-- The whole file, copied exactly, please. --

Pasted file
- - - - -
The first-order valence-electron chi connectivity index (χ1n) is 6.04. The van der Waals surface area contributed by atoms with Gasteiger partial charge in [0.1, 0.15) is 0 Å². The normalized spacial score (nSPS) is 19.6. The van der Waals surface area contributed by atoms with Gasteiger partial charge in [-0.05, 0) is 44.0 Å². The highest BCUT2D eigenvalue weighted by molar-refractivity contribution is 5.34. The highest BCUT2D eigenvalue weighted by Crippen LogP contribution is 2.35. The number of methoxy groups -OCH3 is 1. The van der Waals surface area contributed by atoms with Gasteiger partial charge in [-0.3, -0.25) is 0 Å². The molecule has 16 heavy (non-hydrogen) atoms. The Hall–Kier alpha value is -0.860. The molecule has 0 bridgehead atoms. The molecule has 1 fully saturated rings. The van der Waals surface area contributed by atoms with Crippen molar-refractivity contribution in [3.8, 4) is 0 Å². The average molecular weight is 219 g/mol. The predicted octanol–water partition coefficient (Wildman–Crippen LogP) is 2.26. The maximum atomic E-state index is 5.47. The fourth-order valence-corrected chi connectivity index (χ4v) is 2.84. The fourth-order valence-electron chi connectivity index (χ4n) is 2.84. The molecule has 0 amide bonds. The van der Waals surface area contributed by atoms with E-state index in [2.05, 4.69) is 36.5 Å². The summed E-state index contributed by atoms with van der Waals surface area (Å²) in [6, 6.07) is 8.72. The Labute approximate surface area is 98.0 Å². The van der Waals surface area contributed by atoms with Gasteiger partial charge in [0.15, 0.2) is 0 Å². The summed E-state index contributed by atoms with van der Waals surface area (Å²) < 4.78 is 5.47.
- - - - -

The first-order valence-electron chi connectivity index (χ1n) is 6.04. The van der Waals surface area contributed by atoms with Gasteiger partial charge in [0.1, 0.15) is 0 Å². The normalized spacial score (nSPS) is 19.6. The van der Waals surface area contributed by atoms with Gasteiger partial charge in [-0.05, 0) is 44.0 Å². The highest BCUT2D eigenvalue weighted by molar-refractivity contribution is 5.34. The highest BCUT2D eigenvalue weighted by Crippen LogP contribution is 2.35. The number of methoxy groups -OCH3 is 1. The van der Waals surface area contributed by atoms with Gasteiger partial charge in [-0.3, -0.25) is 0 Å². The molecule has 16 heavy (non-hydrogen) atoms. The Hall–Kier alpha value is -0.860. The molecule has 0 bridgehead atoms. The molecule has 1 fully saturated rings. The van der Waals surface area contributed by atoms with Crippen molar-refractivity contribution in [3.8, 4) is 0 Å². The average molecular weight is 219 g/mol. The predicted octanol–water partition coefficient (Wildman–Crippen LogP) is 2.26. The maximum atomic E-state index is 5.47. The fourth-order valence-corrected chi connectivity index (χ4v) is 2.84. The fourth-order valence-electron chi connectivity index (χ4n) is 2.84. The molecule has 0 amide bonds. The van der Waals surface area contributed by atoms with E-state index in [2.05, 4.69) is 36.5 Å². The summed E-state index contributed by atoms with van der Waals surface area (Å²) in [6, 6.07) is 8.72. The Labute approximate surface area is 98.0 Å². The van der Waals surface area contributed by atoms with Gasteiger partial charge in [0.15, 0.2) is 0 Å². The summed E-state index contributed by atoms with van der Waals surface area (Å²) < 4.78 is 5.47.